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Sus2 ?

Discussion in 'General Instruction [BG]' started by Basswou, Apr 15, 2001.


  1. Basswou

    Basswou

    Apr 15, 2001
    Belgium
    hello there !!

    Can someone tell me what a sus2 chord is ?

    thanks !!
     
  2. Yvon

    Yvon Supporting Member

    Nov 2, 2000
    Montreal, Canada
    It's the same as Cadd9, some people take off the 3rd though.

    So it would be, in C:

    C-E-G-D
     
  3. JimK

    JimK

    Dec 12, 1999
    ...I know I'm rusty-
    The sus usually refers to the 4th taking the place of the 3rd. So, one possible voicing of, say, a Gsus2 would be-
    G-C-F-A
    Sus chords usually function as V chords(both share the Mixolydian mode).

    Now, pretend you're sitting at a piano-
    See the ROOT as the Left hand(the "G" note); now look at the remaining 3 notes(C-F-A)...looks like an "Fmaj triad, in 2nd inversion, right?(the 5th is on the BOTTOM).
    So, with a sus2 chord, play the ROOT with the left hand while playing the chord just BELOW the root with your right hand. Remember, you're using the Mixolydian mode(G-A-B-C-D-E-F); "F" is just BELOW "G", in this case.

    Now, if dissonance is your bag, yeah, by all means, add the 3rd! ;)
     
  4. Oysterman

    Oysterman

    Mar 30, 2000
    Sweden
    Everywhere I've encountered sus2 chords, they are "formulated" as R-2-5. Like a minor chord, but the b3 is dropped ½ step, to a 2. So with a C, this would be C-D-G.
     
  5. Bing, Oysterman gets the prize.

    A Csus2 chord would be CDG

    or Root Second Fifth.
    :)

    the "normal" 3rd hits the highway

    Yvon's chord is a favorite of mine but i believe that would be a CM9

    Jim i am not quite sure what that chord is, maybe a Cdom7sus4add6 or something, sounds pretty cool on my bass. :)
     
  6. Yvon

    Yvon Supporting Member

    Nov 2, 2000
    Montreal, Canada
    C-E-G-D
    is major. The E is not flat.

    And I know that Oysterman is right, but I asked not later than last week to 3 of my friend how the play a sus2 chord...
    and they all put the 3rd in there and play the 2nd as the 9th.

    But as I said the "real" way to play it is
    C-D-G
     
  7. whoops sorry yvon, still working on my second cup of coffee. were your friends bass players or guitar players, when i play bass chords i try to take out as many notes as possible to create lack of mud.
    i hardly ever play a third the guitar players i usually play with are hendrix freaks and they all love the "Hendrix Chord" that maj/min flat 7 thing.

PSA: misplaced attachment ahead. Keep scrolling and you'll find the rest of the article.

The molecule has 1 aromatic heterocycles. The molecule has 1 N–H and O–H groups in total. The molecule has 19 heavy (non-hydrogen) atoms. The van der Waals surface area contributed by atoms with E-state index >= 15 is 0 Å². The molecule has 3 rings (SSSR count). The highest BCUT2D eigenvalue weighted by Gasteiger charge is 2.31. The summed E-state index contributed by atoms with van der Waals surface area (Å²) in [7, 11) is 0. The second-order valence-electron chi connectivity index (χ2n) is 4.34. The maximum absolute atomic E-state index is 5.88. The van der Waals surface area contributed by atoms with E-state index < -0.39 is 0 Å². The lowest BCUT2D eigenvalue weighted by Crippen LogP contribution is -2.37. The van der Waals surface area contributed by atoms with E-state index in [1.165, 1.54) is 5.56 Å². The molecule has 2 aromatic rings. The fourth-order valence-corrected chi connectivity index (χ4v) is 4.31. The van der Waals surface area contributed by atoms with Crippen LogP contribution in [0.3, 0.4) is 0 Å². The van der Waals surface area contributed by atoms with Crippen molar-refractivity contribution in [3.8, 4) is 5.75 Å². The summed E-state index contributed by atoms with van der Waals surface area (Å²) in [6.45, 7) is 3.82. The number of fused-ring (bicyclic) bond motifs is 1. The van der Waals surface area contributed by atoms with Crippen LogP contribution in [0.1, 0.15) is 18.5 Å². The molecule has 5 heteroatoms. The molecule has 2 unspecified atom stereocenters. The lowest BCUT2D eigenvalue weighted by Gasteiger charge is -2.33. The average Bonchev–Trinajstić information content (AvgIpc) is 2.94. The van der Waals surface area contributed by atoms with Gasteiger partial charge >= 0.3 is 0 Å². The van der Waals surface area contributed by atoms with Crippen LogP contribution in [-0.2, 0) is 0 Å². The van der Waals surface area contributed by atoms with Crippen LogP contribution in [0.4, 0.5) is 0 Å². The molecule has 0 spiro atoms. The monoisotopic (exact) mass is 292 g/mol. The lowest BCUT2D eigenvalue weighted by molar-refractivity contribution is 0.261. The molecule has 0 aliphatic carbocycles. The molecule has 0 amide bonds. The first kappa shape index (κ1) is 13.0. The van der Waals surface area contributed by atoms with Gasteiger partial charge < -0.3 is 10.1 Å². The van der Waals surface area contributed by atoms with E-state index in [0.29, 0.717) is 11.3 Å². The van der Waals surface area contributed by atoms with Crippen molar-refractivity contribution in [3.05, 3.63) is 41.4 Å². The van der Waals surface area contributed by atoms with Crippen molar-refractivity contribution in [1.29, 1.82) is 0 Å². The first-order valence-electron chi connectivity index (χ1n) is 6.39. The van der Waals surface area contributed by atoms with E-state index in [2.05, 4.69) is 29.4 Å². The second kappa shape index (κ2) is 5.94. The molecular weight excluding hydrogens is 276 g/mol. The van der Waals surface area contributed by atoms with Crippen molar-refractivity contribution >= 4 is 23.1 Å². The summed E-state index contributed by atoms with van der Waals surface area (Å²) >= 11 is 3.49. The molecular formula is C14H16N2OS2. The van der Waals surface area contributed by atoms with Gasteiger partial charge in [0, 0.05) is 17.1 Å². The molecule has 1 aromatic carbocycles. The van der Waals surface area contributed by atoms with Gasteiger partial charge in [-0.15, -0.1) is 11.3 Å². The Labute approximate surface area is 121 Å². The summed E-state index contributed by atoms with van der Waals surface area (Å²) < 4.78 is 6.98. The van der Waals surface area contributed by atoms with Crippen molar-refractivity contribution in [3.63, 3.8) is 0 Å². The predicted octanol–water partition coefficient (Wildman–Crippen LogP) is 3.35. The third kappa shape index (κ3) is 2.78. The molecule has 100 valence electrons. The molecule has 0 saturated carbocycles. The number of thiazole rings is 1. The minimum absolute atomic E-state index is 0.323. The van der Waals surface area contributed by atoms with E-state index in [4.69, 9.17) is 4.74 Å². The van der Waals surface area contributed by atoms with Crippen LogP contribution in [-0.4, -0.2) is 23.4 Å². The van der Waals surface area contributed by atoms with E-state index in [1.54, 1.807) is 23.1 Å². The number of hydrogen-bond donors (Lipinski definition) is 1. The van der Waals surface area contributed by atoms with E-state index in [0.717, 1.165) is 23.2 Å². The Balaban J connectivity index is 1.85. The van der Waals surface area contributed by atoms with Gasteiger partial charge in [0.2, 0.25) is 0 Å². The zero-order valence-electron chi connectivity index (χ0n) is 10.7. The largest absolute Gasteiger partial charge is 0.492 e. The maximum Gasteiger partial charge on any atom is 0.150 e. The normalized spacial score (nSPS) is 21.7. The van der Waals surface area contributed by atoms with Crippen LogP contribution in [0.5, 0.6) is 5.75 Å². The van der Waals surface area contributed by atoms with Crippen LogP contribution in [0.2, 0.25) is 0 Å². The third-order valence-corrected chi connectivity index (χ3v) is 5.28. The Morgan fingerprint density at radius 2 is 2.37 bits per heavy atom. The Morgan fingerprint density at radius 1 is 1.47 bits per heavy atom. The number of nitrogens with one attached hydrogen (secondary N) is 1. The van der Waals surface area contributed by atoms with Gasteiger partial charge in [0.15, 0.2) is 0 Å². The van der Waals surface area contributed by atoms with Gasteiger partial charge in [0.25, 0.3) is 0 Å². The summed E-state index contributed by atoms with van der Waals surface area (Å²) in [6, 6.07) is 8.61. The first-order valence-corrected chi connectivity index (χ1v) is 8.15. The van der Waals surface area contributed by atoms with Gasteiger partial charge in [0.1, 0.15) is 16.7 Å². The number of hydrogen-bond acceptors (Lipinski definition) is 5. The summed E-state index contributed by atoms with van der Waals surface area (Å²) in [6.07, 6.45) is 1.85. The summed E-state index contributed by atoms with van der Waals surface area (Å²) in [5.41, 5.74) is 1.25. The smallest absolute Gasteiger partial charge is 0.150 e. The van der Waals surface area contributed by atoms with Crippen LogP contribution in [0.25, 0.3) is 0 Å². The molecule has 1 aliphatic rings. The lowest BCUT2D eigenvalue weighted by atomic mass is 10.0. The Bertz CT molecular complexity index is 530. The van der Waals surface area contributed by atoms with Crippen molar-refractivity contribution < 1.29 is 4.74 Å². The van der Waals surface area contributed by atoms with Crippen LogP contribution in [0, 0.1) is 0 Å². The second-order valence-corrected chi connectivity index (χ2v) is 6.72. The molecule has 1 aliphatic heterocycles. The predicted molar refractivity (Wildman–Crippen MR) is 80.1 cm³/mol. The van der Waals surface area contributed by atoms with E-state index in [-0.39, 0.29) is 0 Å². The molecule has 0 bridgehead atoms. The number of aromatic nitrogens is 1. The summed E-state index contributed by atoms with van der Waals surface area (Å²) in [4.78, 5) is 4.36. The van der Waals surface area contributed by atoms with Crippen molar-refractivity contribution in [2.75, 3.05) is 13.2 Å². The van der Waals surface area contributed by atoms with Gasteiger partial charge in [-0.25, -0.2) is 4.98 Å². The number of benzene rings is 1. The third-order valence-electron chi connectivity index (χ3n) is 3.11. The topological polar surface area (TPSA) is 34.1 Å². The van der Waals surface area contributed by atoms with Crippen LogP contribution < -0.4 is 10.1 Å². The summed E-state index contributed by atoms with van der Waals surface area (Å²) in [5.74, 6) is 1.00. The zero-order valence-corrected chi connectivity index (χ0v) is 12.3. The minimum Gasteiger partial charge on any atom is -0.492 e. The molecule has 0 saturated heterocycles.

as far as the 9th goes yea if the guitar player was playing a sus2 chord i would play the 2 as a 9, again to remove mud.
     
  8. Yvon

    Yvon Supporting Member

    Nov 2, 2000
    Montreal, Canada
    My friends where 2 guitar player and 1 piano player.

    It's true that, on bass, you want to take off as much note as possible.
    On guitar an piano, you can play play the voicing you want, you just go with the music.
    Some voicing will sound better than other.
     
  9. JimK

    JimK

    Dec 12, 1999
    ...I dunno, Wumps; C-D-G as a sus chord?
    I'm beyond rust-ville...
     
  10. Yvon

    Yvon Supporting Member

    Nov 2, 2000
    Montreal, Canada
    If you talk about a sus chord then you are right Jim. sus used to mean sus4, but there is a "new" chord call sus2, and it's c-d-g and sus4 would be c-f-g
     
  11. rim shot on:

    this thread has provided much SuStenance for my brain.

    rim shot off:

    :D
     
  12. Yvon

    Yvon Supporting Member

    Nov 2, 2000
    Montreal, Canada
    we havent heard from basswou at all. Not sure he understood what we where saying. Maybe he is even more lost! :)
     
  13. Gard

    Gard Commercial User

    Mar 31, 2000
    Greensboro, NC, USA
    General Manager, Roscoe Guitars
    A sus referrs to a note replacing the third in a triad, and is most often the 4th, but is also quite often the 2nd or 9th. If you have a 3rd in the chord, it would be called an add 9, to give the C E G D chord it's correct name (C add 9). For it to be a C9, Cmaj9 or a Cm9 it would also have to contain the 7th (CEGBbD, CEGBD, and CEbGBbD, respectively).
     
  14. Pacman

    Pacman Layin' Down Time Staff Member Gold Supporting Member

    Apr 1, 2000
    Omaha, Nebraska
    Endorsing Artist: Roscoe Guitars, DR Strings, Aguilar Amplification
    The "Hendrix chord" is the Dom7#9. Got to be one of my favorite chords :)
     
  15. Boplicity

    Boplicity Supporting Member

    To muddy the waters a bit, Mark Levine in "The Jazz Theory Book" defines a sus chord in his glossary as: "A dominant 7th chord in which the fourth does not act like an "avoid" note."

    Levine defines an "avoid note" as: "A note from the scale of the chord that sounds dissonant when held against the chord. It usually refers to the fourth of a major chord and the eleventh of a dominant chord."

    jo
     
  16. Chris A

    Chris A Chemo sucks!

    Feb 25, 2000
    Manchester NH
    Um, not to reopen a can of worms, especially in my own forum, but the suspension chord implies that the suspended chord resolves, so usually the difference between the C9th and the Csus2 would probably lie in what chord follows it. The Csus2 would resolve to a C major chord, whereas the C9 would probably just pass to a different chord.


    Any thoughts?

    Chris A.:rolleyes:
     
  17. Basswou

    Basswou

    Apr 15, 2001
    Belgium
    hello there !

    thanks for al the answers ! I understand it now !
    This sus 2 thing was new to me , it wasn't explaned in my chord book.
    The reason why I didn't answer anymore was because I was sleeping => I 'm a belgian
    * central european time *